DJ Krush — read our 2011 interview with Krush here — has always been known as the premier Japanese turntablist. He’s a pioneer of Japanese hip-hop, and is well known for his zen-style of mixing, often incorporating nature sounds among his jazz and soul breakbeats. Now, Krush has embarked on a project that digs further into his roots then he’s ever dug before.
The traditional Japanese court music known as gagaku is the basis for The Garden Beyond, Krush’s recent performance at the Red Bull Music Academy where he played alongside Kodo, a group of traditional Japaense musicians, at the Tokyo National Museum’s Gallery of Horyuji Treasures. Holding ground with his usual mixture of electronics and scratches, Krush was joined by the sounds of the taiko, shakuhachi, and several other gagaku instruments.
DJ Krush has not always been into gagaku, which is surprising if you hear anything from the performance, as the sound perfectly melds with his DJ chops.
“To tell you the truth, we didn’t grow up listening to Japanese traditional music,” says Krush. “But now, as an adult, I realized how great these instruments are and want to pass this beautiful sound to younger generations.”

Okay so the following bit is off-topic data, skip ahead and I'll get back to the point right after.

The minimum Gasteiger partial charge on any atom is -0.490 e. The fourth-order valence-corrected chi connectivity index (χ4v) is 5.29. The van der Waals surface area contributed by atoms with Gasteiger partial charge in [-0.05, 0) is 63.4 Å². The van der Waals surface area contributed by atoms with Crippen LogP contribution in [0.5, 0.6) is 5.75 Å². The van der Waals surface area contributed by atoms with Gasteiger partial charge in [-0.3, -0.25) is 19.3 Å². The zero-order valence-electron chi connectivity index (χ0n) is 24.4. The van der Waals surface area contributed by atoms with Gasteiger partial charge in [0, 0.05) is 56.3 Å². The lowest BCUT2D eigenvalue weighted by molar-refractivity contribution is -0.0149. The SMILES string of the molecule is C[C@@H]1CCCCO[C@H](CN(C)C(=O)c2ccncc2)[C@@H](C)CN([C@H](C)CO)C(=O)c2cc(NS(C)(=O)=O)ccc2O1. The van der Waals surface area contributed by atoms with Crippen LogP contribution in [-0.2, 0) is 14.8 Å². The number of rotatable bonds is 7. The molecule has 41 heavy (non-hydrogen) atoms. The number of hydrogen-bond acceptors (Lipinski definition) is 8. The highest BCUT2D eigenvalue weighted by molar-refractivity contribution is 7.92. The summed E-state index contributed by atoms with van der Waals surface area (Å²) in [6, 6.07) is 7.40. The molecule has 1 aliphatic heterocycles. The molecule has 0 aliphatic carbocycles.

The combination was not only an exciting new venture for Krush, but also a feeing new horizon for the musicians involved, as gagaku is a genre built mostly on restrictive patterns. If you listen to the tracks the group produces with Krush, the chilly sounds coming from his turntable twisting along with the jangling, pounding, and whistle blowing of the gagaku group is an extremely unique experience.
There’s no news yet of an official release of The Garden Beyond, but check out a video of the recent collaboration below, as well as a stream of the full Horuji Treasures set from last month. [via Rocket News 24]